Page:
graduate

Sherman, Forrest Percival (1896-1951)


Photograph of Forrest P. Sherman

Naval History and Heritage Command #NH 58253

Forrest Sherman was born in New Hampshire and studied at MIT before being accepted to the Naval Academy (class of 1914). He graduated second in his class. After serving in Europe during the First World War, he took flight training in 1922, graduated from the Naval War College in 1927, and served in aviation-related staff and sea postings. While serving in the War Plans Division, he attended the Atlantic Conference.

Sherman was still serving with the War Plans Division when war broke out. In February 1942 he took command of Wasp, where he served as Noyes' de facto chief of staff. However, he pleaded in vain for Noyes to authorize air strikes against the retreating Japanese following the disaster at Savo Island: Noyes did not even pass his request along to Fletcher. When Wasp was torpedoed in the Solomons, Sherman was exonerated by the Board of Inquiry and became chief of staff to Admiral Towers, Nimitz' air deputy, where he proved highly effective. He was promoted to rear admiral in April 1943 and subsequently served as  Nimitz' plans officer. He helped plan the operations at Truk, the Marianas, Iwo Jima, and Okinawa.

Sherman was the Navy representative at the debriefings of Japanese staff officers at Manila on 20 August 1945 that laid the groundwork for the formal surrender. He was notably kind to these Japanese officers as they carried out the unpleasant task of identifying Japanese military installations in the home islands for their former enemies. Sherman was also present at the surrender ceremony in Tokyo Bay.

Postwar Sherman helped draft the National Security Act of 1947, commanded the Mediterranean Fleet, and became Chief of Naval Operations with rank of full admiral. He died suddenly while attending a conference on European security in Italy.

Sherman was considered one of the most brilliant aviator admirals in the Navy and was equally accomplished at navigating bureaucracies. As as result, he became one of Nimitz' most trusted advisors in the final years of the war, and did not receive a sea command until the war was practically over.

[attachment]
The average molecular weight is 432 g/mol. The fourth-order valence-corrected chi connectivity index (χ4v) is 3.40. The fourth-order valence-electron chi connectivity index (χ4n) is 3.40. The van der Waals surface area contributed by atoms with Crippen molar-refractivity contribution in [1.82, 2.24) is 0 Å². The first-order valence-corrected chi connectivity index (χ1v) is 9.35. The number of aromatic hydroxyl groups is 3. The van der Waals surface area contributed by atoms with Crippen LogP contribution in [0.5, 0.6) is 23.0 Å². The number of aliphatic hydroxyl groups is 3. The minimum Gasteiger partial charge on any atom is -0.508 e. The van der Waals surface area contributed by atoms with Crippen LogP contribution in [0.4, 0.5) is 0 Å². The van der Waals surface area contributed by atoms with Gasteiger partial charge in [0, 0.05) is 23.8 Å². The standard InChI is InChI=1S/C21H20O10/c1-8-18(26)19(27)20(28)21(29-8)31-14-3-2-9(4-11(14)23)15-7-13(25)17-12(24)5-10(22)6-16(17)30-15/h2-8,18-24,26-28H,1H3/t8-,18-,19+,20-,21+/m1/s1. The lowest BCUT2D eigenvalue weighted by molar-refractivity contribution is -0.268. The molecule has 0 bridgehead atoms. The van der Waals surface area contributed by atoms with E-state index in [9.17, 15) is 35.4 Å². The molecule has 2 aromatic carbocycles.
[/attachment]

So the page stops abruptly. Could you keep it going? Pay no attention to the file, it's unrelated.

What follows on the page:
Service record

1896-10-30    

Born at Merrimack, New Hampshire
1917-6

Graduates from Naval Academy, standing second in a class of 199. Assigned to PG Nashville.
1918

DD Murray
1919

BB Utah
1920

DD Reid
1921
Lieutenant
Commander, DD Barry
1922

Flight training
1922-12

VF-2
1924

Flight instructor, Pensacola
1926

Naval War College
1927

CV Lexington
1929

CV Saratoga
1930
Lieutenant commander     
Instructor, Naval Academy
1931

CV Saratoga
1933

Chief of Aviation Ordnance, Bureau of Ordnance
1936

CV Ranger
1937
Commander
Aviation officer, U.S. Fleet
1940

War Plans Division
1942-5-31   
Captain     
Commander, CV Wasp
1942-9-15

Chief of staff, Naval Air Force, Pacific Fleet
1943-4
Rear admiral     

1943-11

Deputy chief of staff, Pacific Fleet
1944-6

War plans officer, Pacific Fleet
1945-8

Commander, Carrier Division 1
1945-12
Vice admiral
Deputy Chief of Naval Operations
1948-1

Commander, Naval Forces in the Mediterranean
1948-6

Commander, 6 Fleet
1949-11-2
Admiral
Chief of Naval Operations
1951-7-22

Dies in the line of duty

References

Arlington National Cemetery Website (accessed 2008-3-12)

Boatner (1996)

Craig (1967)

Dupuy et al. (1992)

Lundstrom (2006)

Naval Historical Center (accessed 2008-3-10)
Pettibone (2006)
Tuohy (2007)


 
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